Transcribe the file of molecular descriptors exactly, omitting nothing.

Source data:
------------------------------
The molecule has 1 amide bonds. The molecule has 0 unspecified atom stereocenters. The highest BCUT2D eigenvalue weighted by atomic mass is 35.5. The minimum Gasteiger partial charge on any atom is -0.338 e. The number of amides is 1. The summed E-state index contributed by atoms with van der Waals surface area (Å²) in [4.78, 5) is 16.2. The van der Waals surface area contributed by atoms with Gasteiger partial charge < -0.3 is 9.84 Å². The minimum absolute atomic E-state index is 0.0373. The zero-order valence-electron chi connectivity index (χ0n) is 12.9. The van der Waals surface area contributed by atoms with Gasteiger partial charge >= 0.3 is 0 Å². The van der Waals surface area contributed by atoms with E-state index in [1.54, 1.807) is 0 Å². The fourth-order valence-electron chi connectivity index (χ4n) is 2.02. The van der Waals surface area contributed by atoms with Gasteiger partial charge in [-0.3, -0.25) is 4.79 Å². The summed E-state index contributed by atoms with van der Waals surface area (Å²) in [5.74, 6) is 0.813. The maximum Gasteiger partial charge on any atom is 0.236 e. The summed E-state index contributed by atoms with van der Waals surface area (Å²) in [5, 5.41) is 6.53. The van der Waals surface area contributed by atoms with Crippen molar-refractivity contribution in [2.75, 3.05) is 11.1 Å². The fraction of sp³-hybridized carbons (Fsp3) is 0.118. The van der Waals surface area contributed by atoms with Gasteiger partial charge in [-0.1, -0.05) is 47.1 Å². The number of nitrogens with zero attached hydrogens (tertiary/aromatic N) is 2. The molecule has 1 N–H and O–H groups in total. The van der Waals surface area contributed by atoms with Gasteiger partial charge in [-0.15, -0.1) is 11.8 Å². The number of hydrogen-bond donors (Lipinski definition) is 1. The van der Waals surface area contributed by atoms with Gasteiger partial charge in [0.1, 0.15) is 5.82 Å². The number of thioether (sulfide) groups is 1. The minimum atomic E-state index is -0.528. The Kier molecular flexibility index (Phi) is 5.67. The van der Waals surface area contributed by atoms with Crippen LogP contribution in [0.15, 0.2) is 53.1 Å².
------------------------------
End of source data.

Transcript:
The molecule has 1 amide bonds. The molecule has 0 unspecified atom stereocenters. The highest BCUT2D eigenvalue weighted by atomic mass is 35.5. The minimum Gasteiger partial charge on any atom is -0.338 e. The number of amides is 1. The summed E-state index contributed by atoms with van der Waals surface area (Å²) in [4.78, 5) is 16.2. The van der Waals surface area contributed by atoms with Gasteiger partial charge < -0.3 is 9.84 Å². The minimum absolute atomic E-state index is 0.0373. The zero-order valence-electron chi connectivity index (χ0n) is 12.9. The van der Waals surface area contributed by atoms with Gasteiger partial charge >= 0.3 is 0 Å². The van der Waals surface area contributed by atoms with E-state index in [1.54, 1.807) is 0 Å². The fourth-order valence-electron chi connectivity index (χ4n) is 2.02. The van der Waals surface area contributed by atoms with Gasteiger partial charge in [-0.3, -0.25) is 4.79 Å². The summed E-state index contributed by atoms with van der Waals surface area (Å²) in [5.74, 6) is 0.813. The maximum Gasteiger partial charge on any atom is 0.236 e. The summed E-state index contributed by atoms with van der Waals surface area (Å²) in [5, 5.41) is 6.53. The van der Waals surface area contributed by atoms with Crippen molar-refractivity contribution in [2.75, 3.05) is 11.1 Å². The fraction of sp³-hybridized carbons (Fsp3) is 0.118. The van der Waals surface area contributed by atoms with Gasteiger partial charge in [-0.1, -0.05) is 47.1 Å². The number of nitrogens with zero attached hydrogens (tertiary/aromatic N) is 2. The molecule has 1 N–H and O–H groups in total. The van der Waals surface area contributed by atoms with Gasteiger partial charge in [-0.15, -0.1) is 11.8 Å². The number of hydrogen-bond donors (Lipinski definition) is 1. The van der Waals surface area contributed by atoms with Gasteiger partial charge in [0.1, 0.15) is 5.82 Å². The number of thioether (sulfide) groups is 1. The minimum atomic E-state index is -0.528. The Kier molecular flexibility index (Phi) is 5.67. The van der Waals surface area contributed by atoms with Crippen LogP contribution in [0.15, 0.2) is 53.1 Å².